The historical record indicates that both temperature and precipitation have increased in New York State over the past century. In the northeast coastal region, from Maryland to Maine, temperature increases of up to 4°F have been observed over the last 100 years and, on average, the 1990s were the warmest decade on record since 1899. For the same region, precipitation trends also show a pattern of increase, with some areas experiencing 20% more precipitation. Furthermore, the nature of the precipitation has changed, with heavy rainfall events becoming more frequent over the last 50 years and snowfall decreasing. This change in precipitation could have wide-ranging impacts, including reservoir recharge rates and the irrigation needs of agriculture. Despite the overall increase in precipitation, changes in patterns of precipitation could result in periodic droughts as well as floods.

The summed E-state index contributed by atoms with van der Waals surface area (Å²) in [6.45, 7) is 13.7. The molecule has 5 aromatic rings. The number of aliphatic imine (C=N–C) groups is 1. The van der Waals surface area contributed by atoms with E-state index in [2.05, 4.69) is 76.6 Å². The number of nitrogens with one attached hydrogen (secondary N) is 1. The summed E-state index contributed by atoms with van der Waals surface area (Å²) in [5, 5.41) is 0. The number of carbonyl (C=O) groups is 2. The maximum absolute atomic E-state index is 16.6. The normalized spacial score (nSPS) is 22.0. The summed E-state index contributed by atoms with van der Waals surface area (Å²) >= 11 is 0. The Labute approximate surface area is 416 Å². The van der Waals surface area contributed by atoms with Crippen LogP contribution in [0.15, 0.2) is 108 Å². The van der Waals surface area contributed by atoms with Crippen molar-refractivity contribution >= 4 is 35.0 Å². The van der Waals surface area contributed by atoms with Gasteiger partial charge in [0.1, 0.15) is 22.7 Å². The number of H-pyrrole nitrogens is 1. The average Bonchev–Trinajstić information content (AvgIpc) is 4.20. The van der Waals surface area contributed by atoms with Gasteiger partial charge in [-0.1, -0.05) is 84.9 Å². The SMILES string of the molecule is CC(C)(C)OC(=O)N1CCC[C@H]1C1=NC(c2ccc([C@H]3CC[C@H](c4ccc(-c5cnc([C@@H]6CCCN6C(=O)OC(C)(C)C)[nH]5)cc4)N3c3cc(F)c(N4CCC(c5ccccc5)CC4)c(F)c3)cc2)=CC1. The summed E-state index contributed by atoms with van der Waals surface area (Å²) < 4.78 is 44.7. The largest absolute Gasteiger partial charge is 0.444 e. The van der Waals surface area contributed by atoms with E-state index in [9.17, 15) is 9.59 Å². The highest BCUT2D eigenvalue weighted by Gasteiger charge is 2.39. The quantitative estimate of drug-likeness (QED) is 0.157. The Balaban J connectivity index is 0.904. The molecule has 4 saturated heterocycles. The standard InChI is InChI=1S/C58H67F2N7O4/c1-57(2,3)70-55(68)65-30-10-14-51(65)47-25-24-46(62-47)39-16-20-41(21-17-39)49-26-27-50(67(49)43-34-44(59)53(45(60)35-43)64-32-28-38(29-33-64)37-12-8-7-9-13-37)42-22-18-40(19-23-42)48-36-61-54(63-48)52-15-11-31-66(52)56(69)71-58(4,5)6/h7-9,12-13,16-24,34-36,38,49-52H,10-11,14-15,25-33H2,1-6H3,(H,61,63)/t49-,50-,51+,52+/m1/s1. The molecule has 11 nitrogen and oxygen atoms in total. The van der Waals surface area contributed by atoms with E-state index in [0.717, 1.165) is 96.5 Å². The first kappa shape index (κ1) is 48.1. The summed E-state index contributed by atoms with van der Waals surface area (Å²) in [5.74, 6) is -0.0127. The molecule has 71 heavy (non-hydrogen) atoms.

Source: UCS report
While it is difficult to attribute individual extreme events to changes in climate, over the last decade the Northeast has experienced several extreme weather events that have called attention to the potential vulnerability of the region. There have been six years of significant drought over the last two decades, which have increased competition for water resources. Seven major tropical storms have affected the mid-Atlantic region since 1986. During the nor'easter of December 1992, coastal New York, including New York City and its extended metropolitan area, experienced severe flooding and strong winds that affected key transportation infrastructure. With the rise in sea level expected from climate change, the flooding and damage from such storms is likely to worsen. In 2006, a heat wave in New York City was reported to be a factor in 140 deaths. The frequency of heat waves like this is expected to increase, which would have severe effects on human health.